Magid’s work shines a light on the power structures that create and monetize these items. Extracted from their walled gardens and assembled into a bouquet, she introduces the flowers into another closed system—a digital artwork with a secured provenance through blockchain technology. By assigning each flower an out-game value based on its worth in-game, she challenges us to define our own metrics of worth — based not just on economics, beauty, and utility, but also on nostalgia, speculation, and taste.https://www.artwrld.com/projects/out-game-flowers
The Business Behind London and Milan’s Key Shows
This week includes the back half of London Fashion Week and the front half of Milan. It’s hard to single out just one show to focus on, and we’ll have plenty of coverage this week from our team, both of the clothes on the runway and the business stories behind them. In the meantime, here’s a quick breakdown of the financial stakes behind some of the most-anticipated shows…https://www.businessoffashion.com/briefings/luxury/the-business-behind-london-and-milans-key-shows/?utm_source=newsletter_professional_weekahead&utm_medium=email&utm_campaign=The_Week_Ahead_190223&utm_term=UU6452F3UJDX3MEARJWCY6LFDE&utm_content=top_story_title
Has Luxury Outgrown Fashion?
Reactions to the brand’s move to appoint a non-designer as men’s creative director were mixed. But cultural strategies that stretch beyond fashion may be increasingly important to brands at Vuitton’s scale.https://www.businessoffashion.com/briefings/luxury/pharrell-at-louis-vuitton-has-luxury-outgrown-fashion/?utm_source=newsletter_professional_thisweek&utm_medium=email&utm_campaign=This_Week_In_Fashion_170223&utm_term=MU2LIQXOPRA5FNQEHOG24W2SXU&utm_content=top_story_title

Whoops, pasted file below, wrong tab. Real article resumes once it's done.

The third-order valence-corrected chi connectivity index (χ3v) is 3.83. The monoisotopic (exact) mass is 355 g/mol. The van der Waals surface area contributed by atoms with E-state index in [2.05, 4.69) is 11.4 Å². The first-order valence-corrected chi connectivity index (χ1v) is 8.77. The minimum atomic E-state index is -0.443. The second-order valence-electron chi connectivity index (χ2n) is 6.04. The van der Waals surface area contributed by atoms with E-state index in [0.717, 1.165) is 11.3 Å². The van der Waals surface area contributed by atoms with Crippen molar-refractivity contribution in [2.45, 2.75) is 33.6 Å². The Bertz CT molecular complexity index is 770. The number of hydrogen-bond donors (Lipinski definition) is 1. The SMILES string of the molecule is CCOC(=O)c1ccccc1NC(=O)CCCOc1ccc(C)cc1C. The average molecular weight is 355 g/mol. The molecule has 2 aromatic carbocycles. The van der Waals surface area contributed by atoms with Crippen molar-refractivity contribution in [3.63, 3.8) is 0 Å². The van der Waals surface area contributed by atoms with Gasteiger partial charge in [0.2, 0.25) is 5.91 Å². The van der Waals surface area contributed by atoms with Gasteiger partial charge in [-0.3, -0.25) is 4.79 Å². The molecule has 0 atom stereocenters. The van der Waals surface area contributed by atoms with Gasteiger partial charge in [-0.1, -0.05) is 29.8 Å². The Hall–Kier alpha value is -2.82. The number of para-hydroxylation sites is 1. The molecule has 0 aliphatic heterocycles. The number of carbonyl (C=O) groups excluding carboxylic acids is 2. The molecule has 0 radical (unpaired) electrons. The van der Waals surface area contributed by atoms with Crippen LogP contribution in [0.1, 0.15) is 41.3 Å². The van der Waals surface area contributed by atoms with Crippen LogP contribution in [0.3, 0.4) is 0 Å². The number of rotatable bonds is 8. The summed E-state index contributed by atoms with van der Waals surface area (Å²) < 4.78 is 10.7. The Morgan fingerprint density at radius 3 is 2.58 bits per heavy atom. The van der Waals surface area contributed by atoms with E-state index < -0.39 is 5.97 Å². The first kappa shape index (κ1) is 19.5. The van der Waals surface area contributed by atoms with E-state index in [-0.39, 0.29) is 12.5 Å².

Erich Fromm (1958): “Symbol Pushers,”
TikTokers have taken up “deinfluencing.
“Deinfluencing” is a term that’s been recently invented by creators who are urging viewers not to buy something, or calling criticism to cult-favorite products. Because influencers are known to shill products — at any unethical cost peril to their reputations, as we’ve seen with MascaraGate — “deinfluencing” is meant to invert that notion.https://www-insider-com.cdn.ampproject.org/c/s/www.insider.com/deinfluencing-is-the-anti-influencer-trend-rich-with-paradoxes-2023-1?amp
The real aim of big tech’s layoffs: bringing workers to heel
The tech sector seems to be betting that these massive, algorithmically orchestrated firings will not only cut labor costs, but also once again remind increasingly empowered tech workers of their insecurity, and the power the companies still hold. It’s a bet that has historically paid off and has helped transform the tech giants into some of the most profitable companies in history.
But there’s also a chance that this time, things could be different.
“It’s very galvanizing,” Beatty said. The Alphabet Workers Union held a meeting shortly after the layoffs were announced. “More than 1,000 people joined,” she said, “and another 800 tried to sign up for it after it started. It was big enough that we broke Zoom, and couldn’t do breakout rooms.”https://www.latimes.com/business/technology/story/2023-01-30/column-how-big-tech-is-using-mass-layoffs-to-bring-workers-to-heel